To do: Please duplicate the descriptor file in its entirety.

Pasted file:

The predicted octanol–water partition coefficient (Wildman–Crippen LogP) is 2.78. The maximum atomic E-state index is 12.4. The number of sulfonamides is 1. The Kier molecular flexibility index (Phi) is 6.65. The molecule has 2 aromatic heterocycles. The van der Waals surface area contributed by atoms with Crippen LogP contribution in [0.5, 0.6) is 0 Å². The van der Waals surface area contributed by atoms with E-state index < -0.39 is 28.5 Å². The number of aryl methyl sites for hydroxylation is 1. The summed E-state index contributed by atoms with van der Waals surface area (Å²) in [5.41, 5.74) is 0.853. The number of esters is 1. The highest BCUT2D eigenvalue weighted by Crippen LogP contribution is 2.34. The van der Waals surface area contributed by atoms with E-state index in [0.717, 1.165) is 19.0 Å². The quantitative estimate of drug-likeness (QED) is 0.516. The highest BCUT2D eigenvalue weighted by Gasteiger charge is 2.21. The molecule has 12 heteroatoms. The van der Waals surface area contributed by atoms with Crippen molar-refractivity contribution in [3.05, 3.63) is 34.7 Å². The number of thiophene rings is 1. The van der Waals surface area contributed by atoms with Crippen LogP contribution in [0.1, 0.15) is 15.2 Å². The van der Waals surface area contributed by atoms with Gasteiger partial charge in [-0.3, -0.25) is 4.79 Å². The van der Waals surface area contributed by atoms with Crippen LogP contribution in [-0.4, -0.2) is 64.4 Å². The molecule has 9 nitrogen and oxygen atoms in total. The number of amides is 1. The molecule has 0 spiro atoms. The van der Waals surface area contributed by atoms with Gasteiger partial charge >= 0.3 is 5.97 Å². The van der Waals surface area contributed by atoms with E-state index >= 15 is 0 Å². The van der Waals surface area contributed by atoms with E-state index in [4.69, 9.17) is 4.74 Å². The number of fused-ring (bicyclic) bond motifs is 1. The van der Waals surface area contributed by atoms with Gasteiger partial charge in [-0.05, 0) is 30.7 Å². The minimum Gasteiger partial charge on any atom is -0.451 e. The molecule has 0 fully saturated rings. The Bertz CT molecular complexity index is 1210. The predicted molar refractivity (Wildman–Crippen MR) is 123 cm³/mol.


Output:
The predicted octanol–water partition coefficient (Wildman–Crippen LogP) is 2.78. The maximum atomic E-state index is 12.4. The number of sulfonamides is 1. The Kier molecular flexibility index (Phi) is 6.65. The molecule has 2 aromatic heterocycles. The van der Waals surface area contributed by atoms with Crippen LogP contribution in [0.5, 0.6) is 0 Å². The van der Waals surface area contributed by atoms with E-state index < -0.39 is 28.5 Å². The number of aryl methyl sites for hydroxylation is 1. The summed E-state index contributed by atoms with van der Waals surface area (Å²) in [5.41, 5.74) is 0.853. The number of esters is 1. The highest BCUT2D eigenvalue weighted by Crippen LogP contribution is 2.34. The van der Waals surface area contributed by atoms with E-state index in [0.717, 1.165) is 19.0 Å². The quantitative estimate of drug-likeness (QED) is 0.516. The highest BCUT2D eigenvalue weighted by Gasteiger charge is 2.21. The molecule has 12 heteroatoms. The van der Waals surface area contributed by atoms with Crippen molar-refractivity contribution in [3.05, 3.63) is 34.7 Å². The number of thiophene rings is 1. The van der Waals surface area contributed by atoms with Crippen LogP contribution in [0.1, 0.15) is 15.2 Å². The van der Waals surface area contributed by atoms with Gasteiger partial charge in [-0.3, -0.25) is 4.79 Å². The van der Waals surface area contributed by atoms with Crippen LogP contribution in [-0.4, -0.2) is 64.4 Å². The molecule has 9 nitrogen and oxygen atoms in total. The number of amides is 1. The molecule has 0 spiro atoms. The van der Waals surface area contributed by atoms with Gasteiger partial charge >= 0.3 is 5.97 Å². The van der Waals surface area contributed by atoms with E-state index >= 15 is 0 Å². The van der Waals surface area contributed by atoms with E-state index in [4.69, 9.17) is 4.74 Å². The number of fused-ring (bicyclic) bond motifs is 1. The van der Waals surface area contributed by atoms with Gasteiger partial charge in [-0.05, 0) is 30.7 Å². The minimum Gasteiger partial charge on any atom is -0.451 e. The molecule has 0 fully saturated rings. The Bertz CT molecular complexity index is 1210. The predicted molar refractivity (Wildman–Crippen MR) is 123 cm³/mol.